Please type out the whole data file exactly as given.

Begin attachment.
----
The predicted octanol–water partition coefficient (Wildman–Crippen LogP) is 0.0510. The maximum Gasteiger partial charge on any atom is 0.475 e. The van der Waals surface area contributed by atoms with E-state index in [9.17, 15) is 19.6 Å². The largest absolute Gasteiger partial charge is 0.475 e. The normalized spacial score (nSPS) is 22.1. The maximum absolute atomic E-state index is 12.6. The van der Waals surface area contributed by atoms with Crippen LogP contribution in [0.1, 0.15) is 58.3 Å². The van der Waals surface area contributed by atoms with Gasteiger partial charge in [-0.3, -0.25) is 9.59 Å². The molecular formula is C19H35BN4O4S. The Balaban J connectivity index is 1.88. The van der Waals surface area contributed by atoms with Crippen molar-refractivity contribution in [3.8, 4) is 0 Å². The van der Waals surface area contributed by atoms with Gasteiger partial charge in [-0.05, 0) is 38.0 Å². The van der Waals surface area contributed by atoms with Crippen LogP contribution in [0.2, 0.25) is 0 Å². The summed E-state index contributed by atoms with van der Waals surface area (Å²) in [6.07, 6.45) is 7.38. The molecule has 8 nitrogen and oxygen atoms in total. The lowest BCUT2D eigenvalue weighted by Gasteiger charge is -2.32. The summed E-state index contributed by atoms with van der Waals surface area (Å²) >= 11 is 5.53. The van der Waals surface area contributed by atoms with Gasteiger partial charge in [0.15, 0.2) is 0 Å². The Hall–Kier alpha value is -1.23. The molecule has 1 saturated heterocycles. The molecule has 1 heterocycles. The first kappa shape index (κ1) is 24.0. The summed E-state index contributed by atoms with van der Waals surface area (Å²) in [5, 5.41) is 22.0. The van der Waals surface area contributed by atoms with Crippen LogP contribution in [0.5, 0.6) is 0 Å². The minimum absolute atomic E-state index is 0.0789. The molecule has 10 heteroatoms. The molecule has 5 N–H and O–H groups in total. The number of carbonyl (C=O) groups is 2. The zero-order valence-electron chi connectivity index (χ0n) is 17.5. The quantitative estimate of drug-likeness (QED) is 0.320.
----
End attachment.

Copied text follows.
The predicted octanol–water partition coefficient (Wildman–Crippen LogP) is 0.0510. The maximum Gasteiger partial charge on any atom is 0.475 e. The van der Waals surface area contributed by atoms with E-state index in [9.17, 15) is 19.6 Å². The largest absolute Gasteiger partial charge is 0.475 e. The normalized spacial score (nSPS) is 22.1. The maximum absolute atomic E-state index is 12.6. The van der Waals surface area contributed by atoms with Crippen LogP contribution in [0.1, 0.15) is 58.3 Å². The van der Waals surface area contributed by atoms with Gasteiger partial charge in [-0.3, -0.25) is 9.59 Å². The molecular formula is C19H35BN4O4S. The Balaban J connectivity index is 1.88. The van der Waals surface area contributed by atoms with Crippen molar-refractivity contribution in [3.8, 4) is 0 Å². The van der Waals surface area contributed by atoms with Gasteiger partial charge in [-0.05, 0) is 38.0 Å². The van der Waals surface area contributed by atoms with Crippen LogP contribution in [0.2, 0.25) is 0 Å². The summed E-state index contributed by atoms with van der Waals surface area (Å²) in [6.07, 6.45) is 7.38. The molecule has 8 nitrogen and oxygen atoms in total. The lowest BCUT2D eigenvalue weighted by Gasteiger charge is -2.32. The summed E-state index contributed by atoms with van der Waals surface area (Å²) >= 11 is 5.53. The van der Waals surface area contributed by atoms with Gasteiger partial charge in [0.15, 0.2) is 0 Å². The Hall–Kier alpha value is -1.23. The molecule has 1 saturated heterocycles. The molecule has 1 heterocycles. The first kappa shape index (κ1) is 24.0. The summed E-state index contributed by atoms with van der Waals surface area (Å²) in [5, 5.41) is 22.0. The van der Waals surface area contributed by atoms with Crippen LogP contribution in [0.5, 0.6) is 0 Å². The minimum absolute atomic E-state index is 0.0789. The molecule has 10 heteroatoms. The molecule has 5 N–H and O–H groups in total. The number of carbonyl (C=O) groups is 2. The zero-order valence-electron chi connectivity index (χ0n) is 17.5. The quantitative estimate of drug-likeness (QED) is 0.320.